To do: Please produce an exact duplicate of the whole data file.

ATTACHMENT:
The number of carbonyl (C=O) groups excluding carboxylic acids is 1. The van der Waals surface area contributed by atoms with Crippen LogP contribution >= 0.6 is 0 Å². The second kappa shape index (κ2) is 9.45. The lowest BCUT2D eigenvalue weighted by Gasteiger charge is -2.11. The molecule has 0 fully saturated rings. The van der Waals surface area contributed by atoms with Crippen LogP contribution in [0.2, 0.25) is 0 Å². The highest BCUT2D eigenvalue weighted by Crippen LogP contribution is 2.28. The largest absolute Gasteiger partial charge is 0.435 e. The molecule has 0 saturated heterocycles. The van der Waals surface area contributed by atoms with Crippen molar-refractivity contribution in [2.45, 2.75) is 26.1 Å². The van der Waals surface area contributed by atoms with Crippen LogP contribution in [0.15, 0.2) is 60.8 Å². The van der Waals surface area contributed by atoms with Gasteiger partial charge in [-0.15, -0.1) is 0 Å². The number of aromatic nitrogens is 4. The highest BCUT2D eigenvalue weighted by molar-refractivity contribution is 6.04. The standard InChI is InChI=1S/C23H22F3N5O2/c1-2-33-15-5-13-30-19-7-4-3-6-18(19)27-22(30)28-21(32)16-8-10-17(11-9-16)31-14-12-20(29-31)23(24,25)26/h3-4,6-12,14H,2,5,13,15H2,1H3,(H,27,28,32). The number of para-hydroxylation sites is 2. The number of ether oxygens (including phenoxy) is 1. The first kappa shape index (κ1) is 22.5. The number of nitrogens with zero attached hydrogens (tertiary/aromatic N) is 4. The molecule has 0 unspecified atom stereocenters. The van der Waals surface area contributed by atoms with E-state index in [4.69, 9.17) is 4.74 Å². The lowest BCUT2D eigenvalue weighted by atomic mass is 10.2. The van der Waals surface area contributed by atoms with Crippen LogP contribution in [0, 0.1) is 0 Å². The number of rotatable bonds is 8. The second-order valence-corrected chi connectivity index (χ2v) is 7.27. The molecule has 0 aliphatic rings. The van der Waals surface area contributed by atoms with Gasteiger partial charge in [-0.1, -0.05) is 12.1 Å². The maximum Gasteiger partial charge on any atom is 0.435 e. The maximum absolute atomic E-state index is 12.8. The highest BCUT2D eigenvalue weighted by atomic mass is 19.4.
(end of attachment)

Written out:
The number of carbonyl (C=O) groups excluding carboxylic acids is 1. The van der Waals surface area contributed by atoms with Crippen LogP contribution >= 0.6 is 0 Å². The second kappa shape index (κ2) is 9.45. The lowest BCUT2D eigenvalue weighted by Gasteiger charge is -2.11. The molecule has 0 fully saturated rings. The van der Waals surface area contributed by atoms with Crippen LogP contribution in [0.2, 0.25) is 0 Å². The highest BCUT2D eigenvalue weighted by Crippen LogP contribution is 2.28. The largest absolute Gasteiger partial charge is 0.435 e. The molecule has 0 saturated heterocycles. The van der Waals surface area contributed by atoms with Crippen molar-refractivity contribution in [2.45, 2.75) is 26.1 Å². The van der Waals surface area contributed by atoms with Crippen LogP contribution in [0.15, 0.2) is 60.8 Å². The van der Waals surface area contributed by atoms with Gasteiger partial charge in [-0.15, -0.1) is 0 Å². The number of aromatic nitrogens is 4. The highest BCUT2D eigenvalue weighted by molar-refractivity contribution is 6.04. The standard InChI is InChI=1S/C23H22F3N5O2/c1-2-33-15-5-13-30-19-7-4-3-6-18(19)27-22(30)28-21(32)16-8-10-17(11-9-16)31-14-12-20(29-31)23(24,25)26/h3-4,6-12,14H,2,5,13,15H2,1H3,(H,27,28,32). The number of para-hydroxylation sites is 2. The number of ether oxygens (including phenoxy) is 1. The first kappa shape index (κ1) is 22.5. The number of nitrogens with zero attached hydrogens (tertiary/aromatic N) is 4. The molecule has 0 unspecified atom stereocenters. The van der Waals surface area contributed by atoms with E-state index in [4.69, 9.17) is 4.74 Å². The lowest BCUT2D eigenvalue weighted by atomic mass is 10.2. The van der Waals surface area contributed by atoms with Crippen LogP contribution in [0, 0.1) is 0 Å². The number of rotatable bonds is 8. The second-order valence-corrected chi connectivity index (χ2v) is 7.27. The molecule has 0 aliphatic rings. The van der Waals surface area contributed by atoms with Gasteiger partial charge in [-0.1, -0.05) is 12.1 Å². The maximum Gasteiger partial charge on any atom is 0.435 e. The maximum absolute atomic E-state index is 12.8. The highest BCUT2D eigenvalue weighted by atomic mass is 19.4.